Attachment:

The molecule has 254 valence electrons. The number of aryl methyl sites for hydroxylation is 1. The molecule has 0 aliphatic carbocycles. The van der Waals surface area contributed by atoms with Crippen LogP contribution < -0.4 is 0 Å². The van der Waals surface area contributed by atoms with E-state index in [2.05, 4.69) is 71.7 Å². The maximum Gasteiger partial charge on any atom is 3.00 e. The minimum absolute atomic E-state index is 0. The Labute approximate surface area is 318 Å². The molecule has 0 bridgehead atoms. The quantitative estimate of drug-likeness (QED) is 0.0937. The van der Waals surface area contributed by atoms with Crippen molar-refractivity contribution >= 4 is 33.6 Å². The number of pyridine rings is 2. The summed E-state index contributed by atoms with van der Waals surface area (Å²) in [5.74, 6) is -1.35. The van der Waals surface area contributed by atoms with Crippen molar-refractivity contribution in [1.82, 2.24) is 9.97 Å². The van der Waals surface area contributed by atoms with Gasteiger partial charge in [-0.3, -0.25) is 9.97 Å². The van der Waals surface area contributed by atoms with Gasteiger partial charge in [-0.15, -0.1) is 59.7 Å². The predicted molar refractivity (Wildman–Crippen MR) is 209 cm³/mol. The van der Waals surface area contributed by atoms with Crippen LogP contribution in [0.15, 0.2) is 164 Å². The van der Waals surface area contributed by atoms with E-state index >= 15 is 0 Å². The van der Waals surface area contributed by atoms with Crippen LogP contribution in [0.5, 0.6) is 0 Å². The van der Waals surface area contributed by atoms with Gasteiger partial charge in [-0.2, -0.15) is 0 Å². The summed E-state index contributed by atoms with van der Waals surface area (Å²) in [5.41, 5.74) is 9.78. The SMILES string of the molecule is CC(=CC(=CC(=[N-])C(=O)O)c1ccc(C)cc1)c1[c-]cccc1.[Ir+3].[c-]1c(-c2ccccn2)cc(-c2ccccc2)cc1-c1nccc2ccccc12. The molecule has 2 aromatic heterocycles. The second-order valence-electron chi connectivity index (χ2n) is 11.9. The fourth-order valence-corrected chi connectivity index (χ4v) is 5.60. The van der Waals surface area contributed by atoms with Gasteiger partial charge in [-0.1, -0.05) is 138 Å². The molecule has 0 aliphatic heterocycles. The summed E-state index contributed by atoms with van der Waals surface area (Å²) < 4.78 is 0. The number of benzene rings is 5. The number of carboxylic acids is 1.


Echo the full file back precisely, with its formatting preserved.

The molecule has 254 valence electrons. The number of aryl methyl sites for hydroxylation is 1. The molecule has 0 aliphatic carbocycles. The van der Waals surface area contributed by atoms with Crippen LogP contribution < -0.4 is 0 Å². The van der Waals surface area contributed by atoms with E-state index in [2.05, 4.69) is 71.7 Å². The maximum Gasteiger partial charge on any atom is 3.00 e. The minimum absolute atomic E-state index is 0. The Labute approximate surface area is 318 Å². The molecule has 0 bridgehead atoms. The quantitative estimate of drug-likeness (QED) is 0.0937. The van der Waals surface area contributed by atoms with Crippen molar-refractivity contribution >= 4 is 33.6 Å². The number of pyridine rings is 2. The summed E-state index contributed by atoms with van der Waals surface area (Å²) in [5.74, 6) is -1.35. The van der Waals surface area contributed by atoms with Crippen molar-refractivity contribution in [1.82, 2.24) is 9.97 Å². The van der Waals surface area contributed by atoms with Gasteiger partial charge in [-0.3, -0.25) is 9.97 Å². The van der Waals surface area contributed by atoms with Gasteiger partial charge in [-0.15, -0.1) is 59.7 Å². The predicted molar refractivity (Wildman–Crippen MR) is 209 cm³/mol. The van der Waals surface area contributed by atoms with Crippen LogP contribution in [0.15, 0.2) is 164 Å². The van der Waals surface area contributed by atoms with E-state index >= 15 is 0 Å². The van der Waals surface area contributed by atoms with Crippen LogP contribution in [0.5, 0.6) is 0 Å². The van der Waals surface area contributed by atoms with Gasteiger partial charge in [-0.2, -0.15) is 0 Å². The summed E-state index contributed by atoms with van der Waals surface area (Å²) in [5.41, 5.74) is 9.78. The SMILES string of the molecule is CC(=CC(=CC(=[N-])C(=O)O)c1ccc(C)cc1)c1[c-]cccc1.[Ir+3].[c-]1c(-c2ccccn2)cc(-c2ccccc2)cc1-c1nccc2ccccc12. The molecule has 2 aromatic heterocycles. The second-order valence-electron chi connectivity index (χ2n) is 11.9. The fourth-order valence-corrected chi connectivity index (χ4v) is 5.60. The van der Waals surface area contributed by atoms with Gasteiger partial charge in [-0.1, -0.05) is 138 Å². The molecule has 0 aliphatic heterocycles. The summed E-state index contributed by atoms with van der Waals surface area (Å²) < 4.78 is 0. The number of benzene rings is 5. The number of carboxylic acids is 1.